The Dutch nonprofit sector has come together to launch a Manifesto, which calls on policy makers in The Hague to create more room for social good. Highlighting the critical role of nonprofits during the pandemic and the public’s appetite to help and give, the Manifesto has been unveiled as part of a campaign to inspire the government to re-think current measures that restrict the charity sector’s ability to fundraise.
The campaign website states:
“[Translated] The Dutch give time, money and energy. Because they care about society, about the world and about each other. We need space to keep doing that. But this space is not self-evident. The government is increasingly taking measures that, intentionally or unintentionally, restrict the scope to give and ask for support.”
A collaborative initiative from SBF (Samenwerkende Brancheorganisaties Filantropie), developed in partnership by Goede Doelen Nederland, CIO and FIN, the Manifesto calls on politicians to create space for the Dutch to ‘do good’ with a series of actions. This includes stimulating giving by protecting and improving the tax incentives, maintaining a transparent self-regulatory system, eliminating unnecessary laws and regulations, protecting charities’ ability to ask for funds across a range of channels (including the telephone, mail and face-to-face), safeguarding lottery funding for charity, and making volunteering more attractive, among others.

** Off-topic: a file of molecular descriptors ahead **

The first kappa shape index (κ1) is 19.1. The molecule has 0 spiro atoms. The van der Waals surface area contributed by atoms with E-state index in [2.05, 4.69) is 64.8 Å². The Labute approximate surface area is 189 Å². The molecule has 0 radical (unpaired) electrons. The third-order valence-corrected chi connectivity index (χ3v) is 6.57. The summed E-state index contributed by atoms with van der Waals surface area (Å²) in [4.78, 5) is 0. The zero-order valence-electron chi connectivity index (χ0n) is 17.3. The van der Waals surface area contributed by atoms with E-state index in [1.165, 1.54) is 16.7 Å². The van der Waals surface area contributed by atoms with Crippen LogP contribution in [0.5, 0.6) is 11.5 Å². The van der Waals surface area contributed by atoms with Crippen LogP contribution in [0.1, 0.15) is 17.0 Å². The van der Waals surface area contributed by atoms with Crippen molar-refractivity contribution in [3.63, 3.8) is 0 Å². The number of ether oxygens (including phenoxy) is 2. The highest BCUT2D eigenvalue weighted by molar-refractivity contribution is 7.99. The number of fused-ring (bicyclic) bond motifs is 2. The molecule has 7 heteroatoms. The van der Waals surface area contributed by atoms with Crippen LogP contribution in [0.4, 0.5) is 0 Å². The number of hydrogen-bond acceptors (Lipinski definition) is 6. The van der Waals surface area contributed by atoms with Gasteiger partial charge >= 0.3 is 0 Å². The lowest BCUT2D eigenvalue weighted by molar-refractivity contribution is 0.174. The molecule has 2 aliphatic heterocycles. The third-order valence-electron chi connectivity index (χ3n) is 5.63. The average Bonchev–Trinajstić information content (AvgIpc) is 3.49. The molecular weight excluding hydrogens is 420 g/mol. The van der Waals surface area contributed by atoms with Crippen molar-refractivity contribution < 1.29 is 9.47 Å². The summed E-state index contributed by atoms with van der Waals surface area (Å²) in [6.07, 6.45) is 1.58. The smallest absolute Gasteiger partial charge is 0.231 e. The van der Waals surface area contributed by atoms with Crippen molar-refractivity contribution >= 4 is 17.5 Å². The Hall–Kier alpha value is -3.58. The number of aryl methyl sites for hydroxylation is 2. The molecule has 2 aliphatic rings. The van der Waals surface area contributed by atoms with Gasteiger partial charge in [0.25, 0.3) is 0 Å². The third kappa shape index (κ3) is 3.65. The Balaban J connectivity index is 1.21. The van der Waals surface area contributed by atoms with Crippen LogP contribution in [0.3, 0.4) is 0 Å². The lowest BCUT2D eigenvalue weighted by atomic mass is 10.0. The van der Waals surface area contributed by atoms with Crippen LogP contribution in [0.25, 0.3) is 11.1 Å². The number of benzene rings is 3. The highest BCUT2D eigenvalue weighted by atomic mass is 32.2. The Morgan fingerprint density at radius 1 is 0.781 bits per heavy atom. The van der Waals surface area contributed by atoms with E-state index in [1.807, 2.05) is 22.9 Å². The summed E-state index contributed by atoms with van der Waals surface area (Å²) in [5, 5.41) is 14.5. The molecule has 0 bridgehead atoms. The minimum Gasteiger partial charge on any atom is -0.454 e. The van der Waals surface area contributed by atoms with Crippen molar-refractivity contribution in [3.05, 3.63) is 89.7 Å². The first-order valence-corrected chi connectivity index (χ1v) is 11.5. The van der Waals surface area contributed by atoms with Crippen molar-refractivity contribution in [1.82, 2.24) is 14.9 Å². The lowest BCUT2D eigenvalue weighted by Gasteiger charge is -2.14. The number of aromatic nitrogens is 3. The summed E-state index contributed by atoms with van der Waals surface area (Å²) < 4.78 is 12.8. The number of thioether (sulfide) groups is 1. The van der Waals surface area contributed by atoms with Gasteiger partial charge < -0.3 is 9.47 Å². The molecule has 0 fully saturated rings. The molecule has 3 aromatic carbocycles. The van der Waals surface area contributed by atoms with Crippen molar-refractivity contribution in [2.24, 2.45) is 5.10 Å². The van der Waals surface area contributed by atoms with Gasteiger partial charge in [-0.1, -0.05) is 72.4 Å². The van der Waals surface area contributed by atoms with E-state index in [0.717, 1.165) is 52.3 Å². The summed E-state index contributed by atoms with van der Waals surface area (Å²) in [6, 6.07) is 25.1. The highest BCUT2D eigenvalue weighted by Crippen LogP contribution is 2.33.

Jan van Berkel, chair of SBF and Goede Doelen Nederland, says:
“Dutch political parties are right now discussing the programme and composition of the new Dutch coalition government. The Manifesto calls for support and no interference in the philanthropy sector by the new Dutch government. It has been presented to all political parties and the media.
“We are happy that the Manifesto is not only endorsed by the members of SBF, but also by 10 other umbrella organisations representing volunteers, sports, health work, development cooperation and the cultural sector. Together we hope this will lead to a positive approach towards philanthropy under the new coalition government.”
Entitled ‘Dutch people want to help. Give us the space‘, the Manifesto was presented by letter to Informateur Mariëtte Hamer, the party leader and relevant spokesperson of the House of Representatives, and launched via social media with a 1-minute promotional film.
The campaign is part of SBF’s efforts to make government policy more positive so that Dutch people can continue to work for a better world.
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